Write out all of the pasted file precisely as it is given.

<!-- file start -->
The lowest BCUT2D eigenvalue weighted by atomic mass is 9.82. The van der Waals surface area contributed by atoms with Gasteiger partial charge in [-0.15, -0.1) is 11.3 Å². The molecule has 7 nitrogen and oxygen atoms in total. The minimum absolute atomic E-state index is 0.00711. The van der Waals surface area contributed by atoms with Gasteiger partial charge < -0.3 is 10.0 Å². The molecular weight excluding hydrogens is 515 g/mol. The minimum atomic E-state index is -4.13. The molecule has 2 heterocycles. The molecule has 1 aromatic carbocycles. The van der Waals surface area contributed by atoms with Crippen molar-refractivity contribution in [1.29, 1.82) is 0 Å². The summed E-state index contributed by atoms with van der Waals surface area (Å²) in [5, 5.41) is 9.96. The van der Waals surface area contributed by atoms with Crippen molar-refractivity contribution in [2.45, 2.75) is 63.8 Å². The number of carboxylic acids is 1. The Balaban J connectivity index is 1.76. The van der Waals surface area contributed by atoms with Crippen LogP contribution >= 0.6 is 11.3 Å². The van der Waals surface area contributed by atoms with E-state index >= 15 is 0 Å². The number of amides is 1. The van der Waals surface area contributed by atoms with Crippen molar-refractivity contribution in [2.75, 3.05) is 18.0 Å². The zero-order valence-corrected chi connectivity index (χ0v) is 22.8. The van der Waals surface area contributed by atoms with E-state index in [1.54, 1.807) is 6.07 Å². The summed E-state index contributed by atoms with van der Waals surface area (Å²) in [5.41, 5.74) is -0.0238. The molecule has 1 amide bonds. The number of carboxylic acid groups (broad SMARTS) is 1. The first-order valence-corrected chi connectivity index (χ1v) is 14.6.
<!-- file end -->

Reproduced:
The lowest BCUT2D eigenvalue weighted by atomic mass is 9.82. The van der Waals surface area contributed by atoms with Gasteiger partial charge in [-0.15, -0.1) is 11.3 Å². The molecule has 7 nitrogen and oxygen atoms in total. The minimum absolute atomic E-state index is 0.00711. The van der Waals surface area contributed by atoms with Gasteiger partial charge < -0.3 is 10.0 Å². The molecular weight excluding hydrogens is 515 g/mol. The minimum atomic E-state index is -4.13. The molecule has 2 heterocycles. The molecule has 1 aromatic carbocycles. The van der Waals surface area contributed by atoms with Crippen molar-refractivity contribution in [1.29, 1.82) is 0 Å². The summed E-state index contributed by atoms with van der Waals surface area (Å²) in [5, 5.41) is 9.96. The van der Waals surface area contributed by atoms with Crippen molar-refractivity contribution in [2.45, 2.75) is 63.8 Å². The number of carboxylic acids is 1. The Balaban J connectivity index is 1.76. The van der Waals surface area contributed by atoms with Crippen LogP contribution >= 0.6 is 11.3 Å². The van der Waals surface area contributed by atoms with E-state index >= 15 is 0 Å². The number of amides is 1. The van der Waals surface area contributed by atoms with Crippen molar-refractivity contribution in [2.75, 3.05) is 18.0 Å². The zero-order valence-corrected chi connectivity index (χ0v) is 22.8. The van der Waals surface area contributed by atoms with E-state index in [1.54, 1.807) is 6.07 Å². The summed E-state index contributed by atoms with van der Waals surface area (Å²) in [5.41, 5.74) is -0.0238. The molecule has 1 amide bonds. The number of carboxylic acid groups (broad SMARTS) is 1. The first-order valence-corrected chi connectivity index (χ1v) is 14.6.